That is how old Blessed Mother Teresa of Kolkata would be today if she were alive. Three summers ago I went to Kolkata to serve with the Missionaries of Charity and it was one of the most extraordinary summers of my life. When I was a missionary a student once asked me when I really encountered God in a personal way. The answer was and always will be in India. At Mother Teresa’s tomb, in front of the Blessed Sacrament with the Sisters, on the streets of Kolkata, admits the noise and filth of city, in the beauty and tender love of the patients I served at Kalighat (Mother Teresa’s home for the dying). To this day I still say those patients gave me so much more than I ever could have offered them – for they showed me Jesus in a radical way, and for that I will always be eternally grateful. Below are some stellar words from Mother in honor of her birthday today. Ponder them, apply them, live them.
Photos from my trip to Kolkata, India.
And Sister said: “This is the way it is nearly every day. They are expecting, they are hoping that a son or daughter will come to visit them. They are hurt because they are forgotten.” And see, this neglect to love brings spiritual poverty. Maybe in our own family we have somebody who is feeling lonely, who is feeling sick, who is feeling worried. Are we there? Are we there to be with them, or do we merely put them in the care of others? Are we willing to give until it hurts in order to be with our families, or do we put our own interests first? These are the questions we must ask ourselves, especially as we begin this year of the family. We must remember that love begins at home and we must also remember that “the future of humanity passes through the family.”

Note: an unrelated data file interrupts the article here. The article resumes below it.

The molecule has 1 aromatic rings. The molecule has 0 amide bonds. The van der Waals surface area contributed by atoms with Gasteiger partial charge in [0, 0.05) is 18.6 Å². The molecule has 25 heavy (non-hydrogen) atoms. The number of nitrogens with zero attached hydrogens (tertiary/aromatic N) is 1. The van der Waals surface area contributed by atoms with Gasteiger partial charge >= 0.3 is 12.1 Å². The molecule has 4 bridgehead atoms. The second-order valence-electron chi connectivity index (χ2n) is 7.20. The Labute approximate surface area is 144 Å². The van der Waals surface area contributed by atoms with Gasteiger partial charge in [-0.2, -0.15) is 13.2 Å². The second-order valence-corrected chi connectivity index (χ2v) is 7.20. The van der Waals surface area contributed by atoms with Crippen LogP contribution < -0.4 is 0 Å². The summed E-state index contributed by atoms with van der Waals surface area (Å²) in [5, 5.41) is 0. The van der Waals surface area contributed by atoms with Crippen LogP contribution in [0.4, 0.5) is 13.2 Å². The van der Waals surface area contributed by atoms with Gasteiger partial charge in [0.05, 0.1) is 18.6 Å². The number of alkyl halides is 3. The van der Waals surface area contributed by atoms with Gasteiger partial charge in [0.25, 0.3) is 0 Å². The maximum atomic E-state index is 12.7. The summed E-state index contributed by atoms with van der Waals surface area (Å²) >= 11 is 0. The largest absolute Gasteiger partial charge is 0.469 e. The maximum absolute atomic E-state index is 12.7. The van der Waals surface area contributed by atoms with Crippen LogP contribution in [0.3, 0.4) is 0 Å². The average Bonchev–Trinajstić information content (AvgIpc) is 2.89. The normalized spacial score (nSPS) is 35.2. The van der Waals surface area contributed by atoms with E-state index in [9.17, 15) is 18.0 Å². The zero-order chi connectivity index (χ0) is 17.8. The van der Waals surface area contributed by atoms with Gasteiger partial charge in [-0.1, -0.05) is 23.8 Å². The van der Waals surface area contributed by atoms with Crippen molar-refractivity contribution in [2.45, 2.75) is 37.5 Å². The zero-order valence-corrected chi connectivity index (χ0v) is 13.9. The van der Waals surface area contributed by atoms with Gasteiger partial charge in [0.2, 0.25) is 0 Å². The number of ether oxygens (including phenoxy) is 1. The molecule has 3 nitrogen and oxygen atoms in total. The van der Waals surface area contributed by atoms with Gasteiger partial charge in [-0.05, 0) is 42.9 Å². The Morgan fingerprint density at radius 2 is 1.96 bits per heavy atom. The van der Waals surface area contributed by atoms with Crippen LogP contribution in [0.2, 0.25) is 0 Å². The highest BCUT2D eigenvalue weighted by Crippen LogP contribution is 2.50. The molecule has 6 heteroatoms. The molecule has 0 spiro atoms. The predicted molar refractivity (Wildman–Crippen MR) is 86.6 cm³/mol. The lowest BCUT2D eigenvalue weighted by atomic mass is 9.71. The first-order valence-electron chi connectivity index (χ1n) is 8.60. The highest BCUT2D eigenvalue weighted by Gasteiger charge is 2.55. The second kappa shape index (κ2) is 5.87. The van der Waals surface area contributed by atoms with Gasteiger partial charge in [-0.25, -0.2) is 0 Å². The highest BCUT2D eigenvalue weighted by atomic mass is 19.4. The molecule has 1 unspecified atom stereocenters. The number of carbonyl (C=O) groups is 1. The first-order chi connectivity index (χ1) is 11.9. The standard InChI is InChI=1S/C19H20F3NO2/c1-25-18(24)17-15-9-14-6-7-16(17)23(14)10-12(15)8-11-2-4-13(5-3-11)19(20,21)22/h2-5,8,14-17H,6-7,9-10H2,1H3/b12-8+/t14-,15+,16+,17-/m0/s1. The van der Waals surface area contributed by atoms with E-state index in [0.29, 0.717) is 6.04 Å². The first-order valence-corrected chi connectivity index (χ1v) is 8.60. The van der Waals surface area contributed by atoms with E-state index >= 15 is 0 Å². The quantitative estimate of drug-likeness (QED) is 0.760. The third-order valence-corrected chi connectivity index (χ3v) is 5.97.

I was surprised in the West to see so many young boys and girls given to drugs. And I tried to find out why. Why is it like that, when those in the West have so many more things than those in the East? And the answer was: “Because there is no one in the family to receive them.” Our children depend on us for everything – their health, their nutrition, their security, their coming to know and love God. For all of this, they look to us with trust, hope and expectation. But often father and mother are so busy they have no time for their children, or perhaps they are not even married or have given up on their marriage. So the children go to the streets and get involved in drugs or other things. We are talking of love of the child which is where love and peace must begin. These are the things that break peace.
But I feel that the greatest destroyer of peace today is abortion, because it is a war against the child, a direct killing of the innocent child, murder by the mother herself.
And if we accept that a mother can kill even her own child, how can we tell other people not to kill one another?